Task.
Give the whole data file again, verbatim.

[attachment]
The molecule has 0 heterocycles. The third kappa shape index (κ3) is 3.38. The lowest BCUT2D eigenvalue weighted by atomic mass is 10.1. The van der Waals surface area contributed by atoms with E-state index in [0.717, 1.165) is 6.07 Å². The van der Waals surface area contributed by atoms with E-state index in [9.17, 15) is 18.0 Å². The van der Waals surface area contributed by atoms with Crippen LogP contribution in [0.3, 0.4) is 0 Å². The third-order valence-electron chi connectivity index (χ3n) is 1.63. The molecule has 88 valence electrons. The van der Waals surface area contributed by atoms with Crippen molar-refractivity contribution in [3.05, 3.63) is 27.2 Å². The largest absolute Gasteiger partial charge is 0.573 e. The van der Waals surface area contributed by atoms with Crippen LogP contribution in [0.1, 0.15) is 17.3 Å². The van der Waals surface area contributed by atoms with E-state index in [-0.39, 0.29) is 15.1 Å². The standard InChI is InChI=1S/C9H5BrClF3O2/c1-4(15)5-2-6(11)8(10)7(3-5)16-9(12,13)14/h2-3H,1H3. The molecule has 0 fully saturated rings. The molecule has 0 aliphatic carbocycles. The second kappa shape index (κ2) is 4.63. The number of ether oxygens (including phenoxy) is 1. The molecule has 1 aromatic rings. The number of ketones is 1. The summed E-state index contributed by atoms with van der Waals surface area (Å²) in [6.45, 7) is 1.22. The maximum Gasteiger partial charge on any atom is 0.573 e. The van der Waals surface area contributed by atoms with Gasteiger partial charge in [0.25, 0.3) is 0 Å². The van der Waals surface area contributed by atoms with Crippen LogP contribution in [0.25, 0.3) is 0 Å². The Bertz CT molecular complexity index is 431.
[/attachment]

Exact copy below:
The molecule has 0 heterocycles. The third kappa shape index (κ3) is 3.38. The lowest BCUT2D eigenvalue weighted by atomic mass is 10.1. The van der Waals surface area contributed by atoms with E-state index in [0.717, 1.165) is 6.07 Å². The van der Waals surface area contributed by atoms with E-state index in [9.17, 15) is 18.0 Å². The van der Waals surface area contributed by atoms with Crippen LogP contribution in [0.3, 0.4) is 0 Å². The third-order valence-electron chi connectivity index (χ3n) is 1.63. The molecule has 88 valence electrons. The van der Waals surface area contributed by atoms with Crippen molar-refractivity contribution in [3.05, 3.63) is 27.2 Å². The largest absolute Gasteiger partial charge is 0.573 e. The van der Waals surface area contributed by atoms with Crippen LogP contribution in [0.1, 0.15) is 17.3 Å². The van der Waals surface area contributed by atoms with E-state index in [-0.39, 0.29) is 15.1 Å². The standard InChI is InChI=1S/C9H5BrClF3O2/c1-4(15)5-2-6(11)8(10)7(3-5)16-9(12,13)14/h2-3H,1H3. The molecule has 0 fully saturated rings. The molecule has 0 aliphatic carbocycles. The second kappa shape index (κ2) is 4.63. The number of ether oxygens (including phenoxy) is 1. The molecule has 1 aromatic rings. The number of ketones is 1. The summed E-state index contributed by atoms with van der Waals surface area (Å²) in [6.45, 7) is 1.22. The maximum Gasteiger partial charge on any atom is 0.573 e. The van der Waals surface area contributed by atoms with Gasteiger partial charge in [0.25, 0.3) is 0 Å². The van der Waals surface area contributed by atoms with Crippen LogP contribution in [0.25, 0.3) is 0 Å². The Bertz CT molecular complexity index is 431.